Japan Earthquake Era: 2011, March 11th

REGION: The center of the earthquake was just off the Japan coastline. The region of impact mostly had an elevation lower than 500 ft above sea level., this allowed for the tsunami to easily reach low lying areas. The largest wave had a height of 133 feet.

IMPACTS: This 9.1 magnitude earthquake was the largest this area has ever seen. The region suffered catastrophic losses, which included deaths, economic impacts, and regional damage. The total count from this earthquake and tsunami reached 15,894 deaths, 6,152 injured, and 2,562 people missing. Some land subsidized as much as 4 feet.

Japan is the most prepared country in the world, and it's readiness likely saved thousands of lives. Schools larger than two stories have evacuation chutes, the kids have earthquake drills often, and are taught what to do in an earthquake. Televisions after a large quake are automatically tuned to an updated earthquake warning system. Buildings in the quake swayed heavily but did not collapse, this is due to the building codes that must be followed in order to be built. You can see the results of that quake swaying the buildings in Tokyo below.

Here you can see the swaying of buildings in Tokyo after the quake. They received shocks upwards of a 7.9 magnitude quake from the original 9.1 earthquake.

Secondary Disasters

The most well known secondary disaster after the earthquake was the tsunami that caused more than 90% of the deaths. Other lesser known disasters included landslides, major dehydration to over 1 million people in the first 2 weeks, power loss to over 4 million people, and radiation affecting food and soil both inside and outside the disaster zone. People had to wear masks around Sendai and Tokyo in order to protect themselves from harmful radiation levels. Aftershocks from this quake had caused major issues to the people trying to clean up after the disaster. The largest aftershock was a 7.9 quake on the same day. In its self, a magnitude 7.9 quake can cause major destruction. In total there was over 11,000 aftershocks from the quake, 5,000 being in the first year. Since the quake and its secondary disasters, Japan has taken major precautionary measures in preparation for more major quakes. They updated their building codes, and have created more efficient evacuation codes for tsunami prone areas. New technology will give people more time to evacuate from tsunamis, and new technology is being developed to predict the next earthquakes and where they will strike.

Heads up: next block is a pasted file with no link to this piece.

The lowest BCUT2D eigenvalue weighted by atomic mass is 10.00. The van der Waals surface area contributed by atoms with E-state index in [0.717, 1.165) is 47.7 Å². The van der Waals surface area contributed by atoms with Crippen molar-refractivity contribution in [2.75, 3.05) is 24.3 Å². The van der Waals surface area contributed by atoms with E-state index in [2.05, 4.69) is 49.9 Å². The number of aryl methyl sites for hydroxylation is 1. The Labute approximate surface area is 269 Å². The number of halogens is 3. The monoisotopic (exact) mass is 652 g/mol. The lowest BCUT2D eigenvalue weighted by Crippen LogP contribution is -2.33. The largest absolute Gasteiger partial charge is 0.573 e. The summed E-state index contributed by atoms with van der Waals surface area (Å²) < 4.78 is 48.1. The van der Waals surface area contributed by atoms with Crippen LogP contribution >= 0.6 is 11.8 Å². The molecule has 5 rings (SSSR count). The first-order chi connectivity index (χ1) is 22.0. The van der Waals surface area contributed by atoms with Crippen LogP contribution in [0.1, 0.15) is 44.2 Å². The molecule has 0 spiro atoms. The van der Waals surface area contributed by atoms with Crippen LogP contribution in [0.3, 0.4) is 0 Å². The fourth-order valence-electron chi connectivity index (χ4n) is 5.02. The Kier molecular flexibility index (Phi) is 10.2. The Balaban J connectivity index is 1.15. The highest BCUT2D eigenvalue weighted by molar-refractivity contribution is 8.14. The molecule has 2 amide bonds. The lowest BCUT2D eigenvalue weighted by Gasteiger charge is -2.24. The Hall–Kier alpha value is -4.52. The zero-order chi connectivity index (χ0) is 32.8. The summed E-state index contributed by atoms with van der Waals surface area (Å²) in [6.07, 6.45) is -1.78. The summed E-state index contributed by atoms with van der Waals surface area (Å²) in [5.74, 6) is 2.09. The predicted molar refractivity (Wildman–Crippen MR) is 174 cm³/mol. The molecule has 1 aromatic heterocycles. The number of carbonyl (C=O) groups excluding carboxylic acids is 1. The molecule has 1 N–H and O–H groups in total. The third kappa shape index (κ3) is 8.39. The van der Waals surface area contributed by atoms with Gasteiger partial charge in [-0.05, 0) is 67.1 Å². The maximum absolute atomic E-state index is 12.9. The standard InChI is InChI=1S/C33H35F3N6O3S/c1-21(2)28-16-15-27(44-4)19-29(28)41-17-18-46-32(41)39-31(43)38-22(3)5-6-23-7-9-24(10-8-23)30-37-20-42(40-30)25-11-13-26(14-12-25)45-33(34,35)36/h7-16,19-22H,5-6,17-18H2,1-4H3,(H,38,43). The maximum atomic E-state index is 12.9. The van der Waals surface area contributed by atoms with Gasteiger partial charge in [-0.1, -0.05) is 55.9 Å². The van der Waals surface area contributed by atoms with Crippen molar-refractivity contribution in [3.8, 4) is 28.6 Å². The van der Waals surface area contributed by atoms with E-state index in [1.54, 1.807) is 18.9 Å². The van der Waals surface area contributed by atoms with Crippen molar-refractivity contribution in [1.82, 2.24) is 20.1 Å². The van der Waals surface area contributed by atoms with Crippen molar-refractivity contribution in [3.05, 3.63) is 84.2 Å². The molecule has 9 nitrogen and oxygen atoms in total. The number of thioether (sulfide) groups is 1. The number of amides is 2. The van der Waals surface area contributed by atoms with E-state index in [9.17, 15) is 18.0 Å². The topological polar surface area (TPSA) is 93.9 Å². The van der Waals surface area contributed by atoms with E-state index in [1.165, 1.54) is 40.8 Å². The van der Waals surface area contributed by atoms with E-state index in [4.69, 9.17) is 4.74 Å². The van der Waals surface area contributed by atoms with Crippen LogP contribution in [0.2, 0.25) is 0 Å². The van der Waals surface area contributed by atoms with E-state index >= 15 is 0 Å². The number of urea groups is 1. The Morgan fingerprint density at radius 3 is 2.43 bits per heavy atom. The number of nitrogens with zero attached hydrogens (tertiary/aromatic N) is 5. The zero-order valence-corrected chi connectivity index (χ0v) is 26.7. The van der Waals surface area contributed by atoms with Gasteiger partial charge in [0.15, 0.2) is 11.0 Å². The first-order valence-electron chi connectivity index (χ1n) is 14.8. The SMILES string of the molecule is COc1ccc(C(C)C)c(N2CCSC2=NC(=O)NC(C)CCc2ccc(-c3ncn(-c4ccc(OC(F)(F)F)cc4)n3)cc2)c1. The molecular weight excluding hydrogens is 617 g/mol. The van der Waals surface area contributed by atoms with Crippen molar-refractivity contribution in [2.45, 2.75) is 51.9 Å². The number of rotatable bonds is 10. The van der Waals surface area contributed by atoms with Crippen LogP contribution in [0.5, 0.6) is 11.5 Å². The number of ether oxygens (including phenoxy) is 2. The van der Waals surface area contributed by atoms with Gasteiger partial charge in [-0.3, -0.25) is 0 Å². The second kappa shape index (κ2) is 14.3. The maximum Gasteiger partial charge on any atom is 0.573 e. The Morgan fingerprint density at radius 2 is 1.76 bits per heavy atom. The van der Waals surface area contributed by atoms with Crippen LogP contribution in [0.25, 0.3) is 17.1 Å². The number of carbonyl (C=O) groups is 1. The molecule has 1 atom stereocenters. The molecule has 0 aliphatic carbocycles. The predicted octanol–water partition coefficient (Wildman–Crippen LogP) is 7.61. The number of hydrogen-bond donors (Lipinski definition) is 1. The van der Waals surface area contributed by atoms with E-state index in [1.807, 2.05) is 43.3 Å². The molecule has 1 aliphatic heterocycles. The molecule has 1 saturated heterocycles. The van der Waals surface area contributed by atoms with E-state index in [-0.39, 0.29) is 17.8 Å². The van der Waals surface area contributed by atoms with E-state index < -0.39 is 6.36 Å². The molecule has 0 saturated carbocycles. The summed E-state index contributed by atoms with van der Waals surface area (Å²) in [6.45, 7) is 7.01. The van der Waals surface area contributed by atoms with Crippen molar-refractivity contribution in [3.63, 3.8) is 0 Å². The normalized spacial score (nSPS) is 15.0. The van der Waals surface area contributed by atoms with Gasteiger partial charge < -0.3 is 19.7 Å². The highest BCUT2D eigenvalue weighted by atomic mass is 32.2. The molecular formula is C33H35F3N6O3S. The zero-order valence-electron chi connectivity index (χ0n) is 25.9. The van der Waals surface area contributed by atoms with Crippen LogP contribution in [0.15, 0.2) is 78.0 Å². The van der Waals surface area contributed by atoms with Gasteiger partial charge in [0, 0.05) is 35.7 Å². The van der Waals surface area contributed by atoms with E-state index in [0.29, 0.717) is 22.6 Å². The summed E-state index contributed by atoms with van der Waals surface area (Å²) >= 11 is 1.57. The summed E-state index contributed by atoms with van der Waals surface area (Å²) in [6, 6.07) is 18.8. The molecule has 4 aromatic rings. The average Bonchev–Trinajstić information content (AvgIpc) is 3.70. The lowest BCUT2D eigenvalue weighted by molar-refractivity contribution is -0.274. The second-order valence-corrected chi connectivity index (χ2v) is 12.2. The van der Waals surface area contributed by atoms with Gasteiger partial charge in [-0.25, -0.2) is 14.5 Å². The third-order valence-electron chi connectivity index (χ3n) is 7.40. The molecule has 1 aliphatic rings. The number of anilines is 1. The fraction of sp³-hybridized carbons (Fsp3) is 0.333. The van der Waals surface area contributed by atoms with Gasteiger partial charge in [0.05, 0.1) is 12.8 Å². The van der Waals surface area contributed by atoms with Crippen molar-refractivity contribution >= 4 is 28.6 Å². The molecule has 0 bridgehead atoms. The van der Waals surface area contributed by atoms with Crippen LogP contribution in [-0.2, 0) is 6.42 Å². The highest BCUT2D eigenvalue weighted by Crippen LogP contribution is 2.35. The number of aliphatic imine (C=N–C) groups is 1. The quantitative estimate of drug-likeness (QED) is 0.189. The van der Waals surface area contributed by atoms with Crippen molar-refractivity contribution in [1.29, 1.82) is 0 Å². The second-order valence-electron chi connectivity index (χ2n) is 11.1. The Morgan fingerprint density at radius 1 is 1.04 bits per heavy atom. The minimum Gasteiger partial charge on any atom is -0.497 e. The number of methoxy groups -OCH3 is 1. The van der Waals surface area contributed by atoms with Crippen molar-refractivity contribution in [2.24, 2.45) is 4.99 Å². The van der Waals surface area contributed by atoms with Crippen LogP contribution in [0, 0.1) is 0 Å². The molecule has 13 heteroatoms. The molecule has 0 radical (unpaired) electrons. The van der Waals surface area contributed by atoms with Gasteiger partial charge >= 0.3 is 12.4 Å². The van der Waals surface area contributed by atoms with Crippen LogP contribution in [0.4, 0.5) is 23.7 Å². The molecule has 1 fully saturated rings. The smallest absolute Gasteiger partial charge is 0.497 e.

The Quake

The earthquake lasted a total time of 6 minutes, and the hypocenter had a depth of 29km below sea level.

Longterm Effects:

The government has estimated the damage from the earthquake and tsunami to be at 16-25 trillion yen. The top estimate would make it the world's costliest natural disaster. It includes damage to roads, homes, factories and other infrastructure, but excludes lost economic activity from power outages and costs arising from damage to the Fukushima nuclear power plant, as well as the impact of swings in financial markets and business sentiment.

The Fault

The earthquake happened along the most active plate in the world, the pacific. It ran across a ocean to continental convergent boundary line which causes slip motions colliding onto each other. This was a mega thrust earthquake that was caused by built up tension on the fault.

The Area

The population of Japan is 127.3 million and is distributed largely in urban areas. 78% of the country lives in an urban landscape and only 22% in rural areas. Japan has a mostly mountainous topography, however the location of the earthquake had large impacts to Japan because of the low lying coastline. Less than 10% of the deaths occurred during the earthquake.


This is a seismograph reading near the earthquakes epicenter. The quickest wave (P-Wave) arrived in 56 seconds and the s wave arrived in 1 Minute 41 seconds. This makes the s and p interval to be 45 seconds.


Created with images by NASA Goddard Photo and Video - "Earthquake and Tsunami near Sendai, Japan" • CECAR - Climate and Ecosystems Change Adaptation R - "Earthquake and Tsunami Japan" • Todd Huffman - "Moscow Smoke"

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